Notes on Feeding Preferences of Some Cyprinids (Osteichthyes, Cyprinidae) in the Danube Downstream from Belgrade - Page 03

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Figure 2

 

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Figure 3

 

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Figure 4

 

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Figure 5

 

Regarding diet composition and prey availability (Table 2), it is notable that gammarids are the most common and abundant prey utilized by all analyzed species. An especially high proportion of gammarids in total diet composition was found in vimba bream, whereas Odonata and Diptera were the most rare prey found in low proportion only in vimba bream and white-eye bream, respectively.

Taking into account the availability of particular prey types (Jacobs index; figures 2 to 5), the situation is somewhat different. The gammarids remain the only "universal" prey, but wit lower preference. The highest value remains in Vimba vimba (33%), but this value is way bellow preferences for Odonata (97%) and Trichoptera (91%) . The registered preference of vimba bream for gammarids of vimba bream is in accordance with the literature, as Uiblein (1992) stated that its populations in the Danube prey on gammarids. It is also notable from Figure 2, that V. vimba avoids chironomids and Diptera.

Common bream prefers hironomids (37%) and gammarids (29%), while avoiding Trichoptera, Diptera and Odonata (Figure 3). The observed diet composition of A. brama could indicate interspecific competition (Piria, 2007) and/or intraspecific competition (Persson and Brönmark, 2002).

Trichoptera (98%) and Diptera (94%) are the preferred prey of Ballerus sapa, while molluscs and Odonata are avoided (Figure 4). Diet preferences, similarly to the previous case of A. brama, could be explained by the pronounced interspecific and/or intraspecific competition. Registered food preferences of Abramis species are in accordance with literature data, where it is stated that bream and white bream are specialized for feeding on dipteran larvae in the sediments or organisms associated with the sediments (Lammens and Hoogenboezem, 1991), while due to limited "pharyngeal crushing power" they are not well adapted to molluscs as a food source (Nagelkerke and Sibbing, 1996).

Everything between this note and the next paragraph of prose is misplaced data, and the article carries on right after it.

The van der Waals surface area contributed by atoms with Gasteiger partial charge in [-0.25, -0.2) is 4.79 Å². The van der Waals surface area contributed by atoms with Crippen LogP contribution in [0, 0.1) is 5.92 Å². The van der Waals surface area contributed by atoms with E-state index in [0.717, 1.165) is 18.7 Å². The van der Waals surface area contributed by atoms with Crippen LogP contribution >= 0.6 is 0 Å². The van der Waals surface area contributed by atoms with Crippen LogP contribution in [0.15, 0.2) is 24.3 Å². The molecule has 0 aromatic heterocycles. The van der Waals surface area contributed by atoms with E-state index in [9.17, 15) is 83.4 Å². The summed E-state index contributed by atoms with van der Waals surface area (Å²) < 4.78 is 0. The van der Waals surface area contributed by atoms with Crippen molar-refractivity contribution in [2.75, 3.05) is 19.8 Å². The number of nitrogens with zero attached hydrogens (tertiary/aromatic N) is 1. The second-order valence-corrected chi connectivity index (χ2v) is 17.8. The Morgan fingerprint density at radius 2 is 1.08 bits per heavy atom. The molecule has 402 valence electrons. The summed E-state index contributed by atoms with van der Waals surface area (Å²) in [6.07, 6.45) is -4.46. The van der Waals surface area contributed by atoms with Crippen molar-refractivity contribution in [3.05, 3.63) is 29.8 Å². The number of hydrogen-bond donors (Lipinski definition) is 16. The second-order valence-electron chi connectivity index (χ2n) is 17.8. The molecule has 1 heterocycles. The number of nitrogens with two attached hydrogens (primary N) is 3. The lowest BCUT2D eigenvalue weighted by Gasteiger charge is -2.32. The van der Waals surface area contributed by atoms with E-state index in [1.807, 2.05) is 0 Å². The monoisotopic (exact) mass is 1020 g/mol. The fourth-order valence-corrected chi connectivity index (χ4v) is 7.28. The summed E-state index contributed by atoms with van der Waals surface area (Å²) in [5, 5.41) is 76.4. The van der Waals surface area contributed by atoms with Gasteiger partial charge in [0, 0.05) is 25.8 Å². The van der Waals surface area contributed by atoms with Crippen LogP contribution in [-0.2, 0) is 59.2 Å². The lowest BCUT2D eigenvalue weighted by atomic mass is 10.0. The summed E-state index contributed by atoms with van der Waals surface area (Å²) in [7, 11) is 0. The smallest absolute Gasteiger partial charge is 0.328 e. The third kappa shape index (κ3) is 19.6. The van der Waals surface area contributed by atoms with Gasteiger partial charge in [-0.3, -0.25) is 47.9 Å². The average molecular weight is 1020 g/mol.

Blicca bjoerkna showed a higher preference for gammarids (26%), followed by molluscs (17%). Examined specimens of this fish species avoided chironomids, Trichoptera, Diptera and Odonata (Figure 5). Avoidance of chironomids, should be noted, as literature states that, besides gammarids and molluscs, chironomids should be the main food source for this species (Bubinas and Ložys, 2000; Simonović, 2006). It should also be mentioned that compared to other analyzed species, B. bjoerkna showed the highest preference for molluscs.

All four analyzed fish species are omnivores (Lammens and Hoogenboezem, 1991; Simonović, 2006), but only a single specimen of A. sapa and B. bjoerkna have been registered with the presence of plant material in their diet. Due to the specific nature of this plant component, these data have not been further processed or included in the final result.

Although zooplankton is the dominant food of younger/smaller cyprinds, up to 15 cm long (Lammens and Hoogenboezem, 1991; Bănărescu and Coad, 1991), and moreover large bream specimens (up to 30 cm) can also feed on zooplankton (Biró et al, 1991), in our investigation this component of diet was not found. The reason for this is that our study didn’t cover younger specimens that consume zooplankton as primary food. Also it is possible that, although, fish had eaten zooplankton, remains of it were not found in our samples, due to the pronounced trituration of the examined material/gut content.

In summary, we showed that in the investigated part of the Danube near Belgrade, the most important and common food component (prey) for the analyzed cyprinids were gammarids. Knowing that in large potamon rivers in Serbia gammarids are common, and moreover one of the dominant aquatic macroinvertebrates (Paunović, 2007; Paunović et al, 2007; Tubić et al, 2013), and having in mind their general importance as fish food (Macneil et al, 1999), this situation is not so unexpected. Similar results, with gammarids as an important food resource for fish in this part of the Danube, were obtained by Đikanović (2011). Molluscs and especially oligochaetes, as the other dominant and most common macroinvertebrates in potamon-type rivers in Serbia, are far less utilized (molluscs) or completely avoided (oligochaetes), as a prey/food. The reason could be more direct availability/accessibility of gammarids (unlike oligochaetes, which are usually buried in sediment) and their easier catching (unlike molluscs, which are attached to or buried in substrate).

 

Acknowledgments

The study was supported by the Ministry of Education and Science of the Republic of Serbia – Grants No. TR 37009 and No. III 43002. Authors would like to thank Dr. Predrag Cakić, Dr. Vesna Đikanović and Goran Avalić from Institute for biological research "Siniša Stanković" in Belgrade for valuable help.